Sustainability at CI - An Update

Students in sustainability immersive experience courses

By Ashish Vaidya, Dean of Faculty*

The campus, which is a charter participant in the Sustainability, Tracking, Assessment, and Rating System (STARS) ranking sponsored by the Association for the Advancement for Sustainability in Higher Education (AASHE), is gathering baseline data in three main categories: Education & Research; Operations; and Planning, Administration & Engagement. STARS provides a self-reporting framework for colleges and universities to gauge progress toward sustainability and be recognized for sustainability leadership.

As a first step in earning points in the Education & Research category, the Sustainability Task Force in consultation with faculty defined sustainability at CI and how that relates to research.

The next step involves identifying our sustainability focused or related course offerings, immersive experiences, learning outcomes and assessment of sustainability in the curriculum, and faculty and student sustainability research.

CI has offered four sustainability immersive experience courses over the past year. Environmental Science and Resource Management (ESRM) 492 Trip to New Orleans is an interdisciplinary program designed for students interested in environmental topics. It provides education and exposure to both scientific and human aspects of environmental issues. The work portion of the trip involves working on wetland restoration projects in Belle Chase’s Woodlands Trail and Park, one of the few remnant bottomland hardwood forests surrounding Greater New Orleans.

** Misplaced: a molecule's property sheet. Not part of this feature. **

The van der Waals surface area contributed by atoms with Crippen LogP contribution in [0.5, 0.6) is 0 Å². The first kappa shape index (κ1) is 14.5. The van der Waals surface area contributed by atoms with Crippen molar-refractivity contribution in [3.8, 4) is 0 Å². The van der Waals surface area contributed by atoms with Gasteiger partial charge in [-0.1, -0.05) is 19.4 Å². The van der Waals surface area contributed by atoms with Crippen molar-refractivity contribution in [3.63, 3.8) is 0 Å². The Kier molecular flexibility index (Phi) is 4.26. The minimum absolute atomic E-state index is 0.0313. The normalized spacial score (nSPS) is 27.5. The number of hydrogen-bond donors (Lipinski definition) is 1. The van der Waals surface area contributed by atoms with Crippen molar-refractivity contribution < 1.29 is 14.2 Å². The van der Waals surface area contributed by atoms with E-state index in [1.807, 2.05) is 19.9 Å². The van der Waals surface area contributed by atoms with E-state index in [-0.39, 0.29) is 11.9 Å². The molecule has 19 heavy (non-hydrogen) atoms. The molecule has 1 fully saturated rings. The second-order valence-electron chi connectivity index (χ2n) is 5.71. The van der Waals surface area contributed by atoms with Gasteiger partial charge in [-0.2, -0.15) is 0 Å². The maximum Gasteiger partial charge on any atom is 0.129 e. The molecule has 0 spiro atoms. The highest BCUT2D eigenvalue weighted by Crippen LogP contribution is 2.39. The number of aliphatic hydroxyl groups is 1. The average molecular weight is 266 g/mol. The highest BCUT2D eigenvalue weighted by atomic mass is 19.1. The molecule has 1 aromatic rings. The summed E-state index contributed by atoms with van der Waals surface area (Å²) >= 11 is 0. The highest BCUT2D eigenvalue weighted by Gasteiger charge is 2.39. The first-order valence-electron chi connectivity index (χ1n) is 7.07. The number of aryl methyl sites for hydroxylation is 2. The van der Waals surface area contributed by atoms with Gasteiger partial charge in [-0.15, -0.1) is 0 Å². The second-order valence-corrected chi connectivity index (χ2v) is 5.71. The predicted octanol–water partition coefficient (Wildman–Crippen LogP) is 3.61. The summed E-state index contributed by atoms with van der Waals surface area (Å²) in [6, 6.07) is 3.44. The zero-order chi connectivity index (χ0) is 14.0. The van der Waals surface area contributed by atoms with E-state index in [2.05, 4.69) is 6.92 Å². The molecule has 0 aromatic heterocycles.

University 392 Mexican Mangroves and Wildlife offers a one of a kind experience for students in La Manzanilla, Mexico. Students are engaged in the collection and release of Olive Ridley sea turtles, mist netting and banding birds in dry tropical forest, and water quality monitoring in nearby Estero El Chorro.

Students enrolled in University 392 Technology in Japan study Japanese horticulture, the atomic bomb, earthquakes, the Kyoto Protocol/climate change, “green” building design, the shinkansen (bullet train), and heavy industry/manufacturing. Students also interact with science professors and graduate students at Kyoto University in Japan.

Lastly, CI offers Biology/Political Science 345 Climate Change and the Arctic National Wildlife Refuge. In Alaska, students investigate evidence of the impacts of climate change and study the vegetation, wildlife, and geology from a wilderness base camp on the Kongakut River. Students also tour the Prudhoe Bay oil fields on Alaska’s north slope, talk with residents of the Gwich’in community of Arctic Village and the Inupiat village of Kaktovik, hike in the boreal forest, and visit the University of Alaska Fairbanks.

*At the time of printing this publication, Ashish Vaidya had departed CI to accept the position as Provost at CSU Los Angeles.